The Southern California community was shaken up last week with news of a mass shooting at Borderline Bar & Grill in Thousand Oaks. While citizens were just beginning to mourn the lives lost, multiple wildfires around the area broke out and caused evacuations.
The Woolsey Fire and others burned tens of thousands of acres, claiming several houses and claiming lives. As firefighters worked to contain the fires, efforts were underway to provide for those who were displaced and/or lost their home.
That included Justin Turner, who along with his wife Kourtney and The Dream Center, delivered hygiene products and boxes of shoes to a shelter that had just opened at Canoga Park High School.
Turner’s first stop was to Pierce Community College, where he was informed of a greater need. “They actually said that they had enough items, they didn’t need any of our items,” Turner said from Dodger Stadium, where he helped host batting practice for active duty military members and veterans.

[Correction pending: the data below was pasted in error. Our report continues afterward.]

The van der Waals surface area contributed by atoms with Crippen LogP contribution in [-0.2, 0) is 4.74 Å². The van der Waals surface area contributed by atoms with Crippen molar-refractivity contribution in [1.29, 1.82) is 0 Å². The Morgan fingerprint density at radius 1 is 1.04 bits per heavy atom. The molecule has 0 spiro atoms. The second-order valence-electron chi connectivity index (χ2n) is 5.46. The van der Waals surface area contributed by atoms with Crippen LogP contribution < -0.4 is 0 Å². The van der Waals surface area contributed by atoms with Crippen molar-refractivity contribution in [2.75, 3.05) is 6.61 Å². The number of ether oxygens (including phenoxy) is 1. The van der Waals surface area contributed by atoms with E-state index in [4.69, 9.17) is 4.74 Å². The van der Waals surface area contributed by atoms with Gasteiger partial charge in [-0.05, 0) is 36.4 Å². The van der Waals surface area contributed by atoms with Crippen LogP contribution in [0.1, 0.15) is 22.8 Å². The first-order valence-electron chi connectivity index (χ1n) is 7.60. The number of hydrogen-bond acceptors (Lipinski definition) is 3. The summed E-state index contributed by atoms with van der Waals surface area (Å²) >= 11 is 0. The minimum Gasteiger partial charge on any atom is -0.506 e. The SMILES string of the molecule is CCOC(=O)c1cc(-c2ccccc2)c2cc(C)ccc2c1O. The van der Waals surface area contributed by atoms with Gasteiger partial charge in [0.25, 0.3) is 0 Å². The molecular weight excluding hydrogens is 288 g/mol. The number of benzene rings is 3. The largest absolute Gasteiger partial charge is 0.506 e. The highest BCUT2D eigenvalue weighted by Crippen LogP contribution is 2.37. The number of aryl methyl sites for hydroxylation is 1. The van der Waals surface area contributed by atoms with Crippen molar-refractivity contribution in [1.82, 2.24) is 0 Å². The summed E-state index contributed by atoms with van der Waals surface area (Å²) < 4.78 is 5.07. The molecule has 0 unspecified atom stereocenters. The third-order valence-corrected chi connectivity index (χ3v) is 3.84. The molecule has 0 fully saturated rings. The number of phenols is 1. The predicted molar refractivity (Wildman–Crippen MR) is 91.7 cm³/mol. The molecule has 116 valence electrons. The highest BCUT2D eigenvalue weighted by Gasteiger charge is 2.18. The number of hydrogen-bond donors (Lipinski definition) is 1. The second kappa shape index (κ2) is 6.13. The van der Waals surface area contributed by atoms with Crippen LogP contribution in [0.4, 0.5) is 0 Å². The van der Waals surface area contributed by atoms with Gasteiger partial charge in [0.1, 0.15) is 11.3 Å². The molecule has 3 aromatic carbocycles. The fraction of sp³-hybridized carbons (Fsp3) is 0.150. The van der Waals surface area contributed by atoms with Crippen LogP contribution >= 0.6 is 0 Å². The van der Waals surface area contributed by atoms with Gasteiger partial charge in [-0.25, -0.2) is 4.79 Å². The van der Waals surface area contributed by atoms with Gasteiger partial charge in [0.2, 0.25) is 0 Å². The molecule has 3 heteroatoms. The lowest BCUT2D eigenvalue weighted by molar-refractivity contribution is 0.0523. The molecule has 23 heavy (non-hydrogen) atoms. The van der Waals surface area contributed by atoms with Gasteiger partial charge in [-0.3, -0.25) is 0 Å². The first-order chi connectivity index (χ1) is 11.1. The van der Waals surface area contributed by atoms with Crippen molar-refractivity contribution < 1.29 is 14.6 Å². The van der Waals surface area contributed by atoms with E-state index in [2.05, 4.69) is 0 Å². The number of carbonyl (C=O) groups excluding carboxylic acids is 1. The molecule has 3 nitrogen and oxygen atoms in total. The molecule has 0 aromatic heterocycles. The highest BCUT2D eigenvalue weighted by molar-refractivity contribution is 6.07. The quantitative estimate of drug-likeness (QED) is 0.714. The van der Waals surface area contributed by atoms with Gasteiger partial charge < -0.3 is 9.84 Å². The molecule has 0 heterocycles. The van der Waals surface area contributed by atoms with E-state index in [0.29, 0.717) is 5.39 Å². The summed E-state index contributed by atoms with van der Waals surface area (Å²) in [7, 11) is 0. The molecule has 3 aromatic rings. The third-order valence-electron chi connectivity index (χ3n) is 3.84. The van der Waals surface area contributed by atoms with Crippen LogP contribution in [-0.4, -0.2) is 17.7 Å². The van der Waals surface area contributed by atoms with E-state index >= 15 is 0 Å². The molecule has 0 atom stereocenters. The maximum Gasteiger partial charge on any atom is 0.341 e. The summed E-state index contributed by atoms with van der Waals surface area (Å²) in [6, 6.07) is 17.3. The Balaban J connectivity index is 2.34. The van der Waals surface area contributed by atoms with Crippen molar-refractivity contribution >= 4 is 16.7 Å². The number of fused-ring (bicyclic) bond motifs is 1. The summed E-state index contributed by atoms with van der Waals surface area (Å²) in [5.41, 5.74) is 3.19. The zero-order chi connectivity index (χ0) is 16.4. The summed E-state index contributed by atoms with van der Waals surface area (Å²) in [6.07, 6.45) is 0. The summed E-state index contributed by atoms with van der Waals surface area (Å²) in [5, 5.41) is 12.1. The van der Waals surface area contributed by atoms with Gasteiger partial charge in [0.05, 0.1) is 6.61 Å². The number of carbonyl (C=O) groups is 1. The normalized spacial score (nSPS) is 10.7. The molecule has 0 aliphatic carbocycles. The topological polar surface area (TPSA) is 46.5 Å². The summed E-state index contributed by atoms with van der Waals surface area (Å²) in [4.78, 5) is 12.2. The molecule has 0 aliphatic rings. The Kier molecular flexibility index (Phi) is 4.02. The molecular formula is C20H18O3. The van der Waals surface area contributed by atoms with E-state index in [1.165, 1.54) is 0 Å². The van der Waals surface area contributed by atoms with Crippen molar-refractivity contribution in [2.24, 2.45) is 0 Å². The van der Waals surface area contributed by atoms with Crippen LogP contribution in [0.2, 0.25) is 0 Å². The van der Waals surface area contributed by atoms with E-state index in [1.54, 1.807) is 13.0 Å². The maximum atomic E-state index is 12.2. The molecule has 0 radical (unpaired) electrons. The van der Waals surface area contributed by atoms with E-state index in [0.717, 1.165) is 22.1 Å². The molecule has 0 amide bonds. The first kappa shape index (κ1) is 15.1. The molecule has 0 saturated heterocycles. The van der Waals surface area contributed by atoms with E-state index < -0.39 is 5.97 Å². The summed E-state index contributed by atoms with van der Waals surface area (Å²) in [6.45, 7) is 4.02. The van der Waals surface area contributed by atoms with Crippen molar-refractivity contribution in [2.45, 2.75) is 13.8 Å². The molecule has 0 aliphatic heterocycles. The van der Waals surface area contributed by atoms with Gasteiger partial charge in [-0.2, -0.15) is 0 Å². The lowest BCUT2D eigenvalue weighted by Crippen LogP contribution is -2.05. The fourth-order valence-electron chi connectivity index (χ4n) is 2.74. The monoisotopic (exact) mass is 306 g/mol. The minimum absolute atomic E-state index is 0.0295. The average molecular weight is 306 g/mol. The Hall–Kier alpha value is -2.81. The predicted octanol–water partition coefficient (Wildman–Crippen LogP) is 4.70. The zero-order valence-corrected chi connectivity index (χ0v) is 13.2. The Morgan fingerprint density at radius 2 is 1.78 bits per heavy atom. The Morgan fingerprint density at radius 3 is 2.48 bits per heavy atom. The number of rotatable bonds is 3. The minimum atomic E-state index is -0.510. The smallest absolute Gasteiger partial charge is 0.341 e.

“What they needed was Lysol and stuff to clean the cots and plates and plasticware for everyone to eat. We dropped off all of our supplies (at Canoga Park High School) and then went back to Target and picked up the cleaning stuff and the plates and went back to Pierce. But obviously, that’s not a whole lot but we tried to help and donate.
“They’re still battling up there and if we could get up to the firefighters and help them out with whatever they need, that would be awesome. But that’s impossible to even get to them right now.”
Both on behalf of the Los Angeles Dodgers and through his Justin Turner Foundation, the 33-year-old regularly is involved with community service efforts. Turner hosts an annual golf classic to benefit The Dream Center and makes appearances at local hospitals during the holidays, among other initiatives.
“I consider myself extremely lucky to be here, be where I’m at,” he said. “To have this platform, to understand the platform that we’re given, not just myself but everyone. If you play in the Major Leagues, you’re seen all the time through social media, on the field, on TV, I think it’s a duty to find a way to get involved somehow.
“It doesn’t have to be with fire relief or disaster relief or homeless veterans but just finding your little niche to get out in the community and find a way to have an impact on someone else who is less fortunate than we are to be playing Major League Baseball.”